Oleander (Nerium oleander)
Quick facts and care essentials
• Zones 8-16, 18-31
• Full sun
• Regular to little watering
This extremely tough shrub thrives in areas with fairly mild winters (lows to 15 °F/-9 °C) and warm to hot summers. Flowers in bright shades of red, pink, and salmon, as well as in white and yellow shades, appear in clusters at stem tips and bloom throughout much of the year; some varieties bear fragrant blooms. Narrow, glossy dark green leaves grow 4 to 12 inches long. The plant grows rapidly to form a rounded mound to 6 to 12 feet tall and wide. Smaller oleanders ― to 4 to 5 feet tall and wide ― are also sold.
Oleander stands up to difficult growing conditions, including heat, drought, alkaline soil, and wind. It’s often used for screens, windbreaks, or borders along roads or driveways. It’s a good large container plant and can be pruned to grow as a single-stemmed standard, with branches emerging from the trunk about 5 feet above the ground.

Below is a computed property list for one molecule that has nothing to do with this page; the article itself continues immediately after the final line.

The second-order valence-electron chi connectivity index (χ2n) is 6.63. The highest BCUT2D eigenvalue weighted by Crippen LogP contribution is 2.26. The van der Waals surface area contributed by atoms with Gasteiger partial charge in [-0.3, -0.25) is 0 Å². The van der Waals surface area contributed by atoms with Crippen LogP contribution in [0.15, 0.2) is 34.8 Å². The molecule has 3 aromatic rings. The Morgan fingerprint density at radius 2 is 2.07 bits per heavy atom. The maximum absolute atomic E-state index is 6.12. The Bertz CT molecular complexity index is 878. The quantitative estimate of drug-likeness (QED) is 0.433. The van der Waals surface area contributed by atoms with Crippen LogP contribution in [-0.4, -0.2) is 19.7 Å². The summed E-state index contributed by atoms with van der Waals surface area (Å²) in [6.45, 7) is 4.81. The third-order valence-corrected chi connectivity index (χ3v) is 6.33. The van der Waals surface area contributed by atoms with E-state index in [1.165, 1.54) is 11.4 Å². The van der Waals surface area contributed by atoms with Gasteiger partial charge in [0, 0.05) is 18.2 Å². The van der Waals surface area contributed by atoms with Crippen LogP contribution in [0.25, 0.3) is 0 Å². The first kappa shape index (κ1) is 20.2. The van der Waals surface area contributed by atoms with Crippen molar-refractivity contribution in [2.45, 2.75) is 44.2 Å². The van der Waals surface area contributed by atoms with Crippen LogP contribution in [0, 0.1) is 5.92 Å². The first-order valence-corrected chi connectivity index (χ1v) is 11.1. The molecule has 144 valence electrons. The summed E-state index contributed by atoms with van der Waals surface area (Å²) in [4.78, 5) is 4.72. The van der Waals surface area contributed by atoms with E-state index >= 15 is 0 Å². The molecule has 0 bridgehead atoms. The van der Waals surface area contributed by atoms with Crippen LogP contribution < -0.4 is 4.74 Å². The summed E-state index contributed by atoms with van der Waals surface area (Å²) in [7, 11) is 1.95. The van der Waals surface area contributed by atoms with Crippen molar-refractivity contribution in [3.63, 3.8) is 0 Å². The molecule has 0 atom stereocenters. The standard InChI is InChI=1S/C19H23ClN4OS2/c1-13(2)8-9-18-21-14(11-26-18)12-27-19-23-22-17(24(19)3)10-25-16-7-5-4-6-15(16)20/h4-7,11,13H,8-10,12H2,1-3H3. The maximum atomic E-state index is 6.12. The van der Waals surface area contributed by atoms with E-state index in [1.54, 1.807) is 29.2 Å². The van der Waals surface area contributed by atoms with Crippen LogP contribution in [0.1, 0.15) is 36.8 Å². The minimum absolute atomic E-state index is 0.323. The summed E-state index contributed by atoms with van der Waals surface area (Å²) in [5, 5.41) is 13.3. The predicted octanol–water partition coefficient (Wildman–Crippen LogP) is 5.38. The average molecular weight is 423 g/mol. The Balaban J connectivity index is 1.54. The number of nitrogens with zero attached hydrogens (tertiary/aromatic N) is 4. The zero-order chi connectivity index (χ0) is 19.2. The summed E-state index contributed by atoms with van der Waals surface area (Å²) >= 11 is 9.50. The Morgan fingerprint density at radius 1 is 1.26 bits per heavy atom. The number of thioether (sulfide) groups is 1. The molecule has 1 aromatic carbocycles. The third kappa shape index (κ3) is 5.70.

Prune oleander regularly by removing older stems to the ground; if unpruned, plants become too dense, resulting in thinner foliage and fewer flowers. To reduce height, pinch out individual stem tips.
Note: All parts of oleander are toxic if ingested. Smoke from burning branches and leaves is also toxic if inhaled, so do not burn oleander prunings.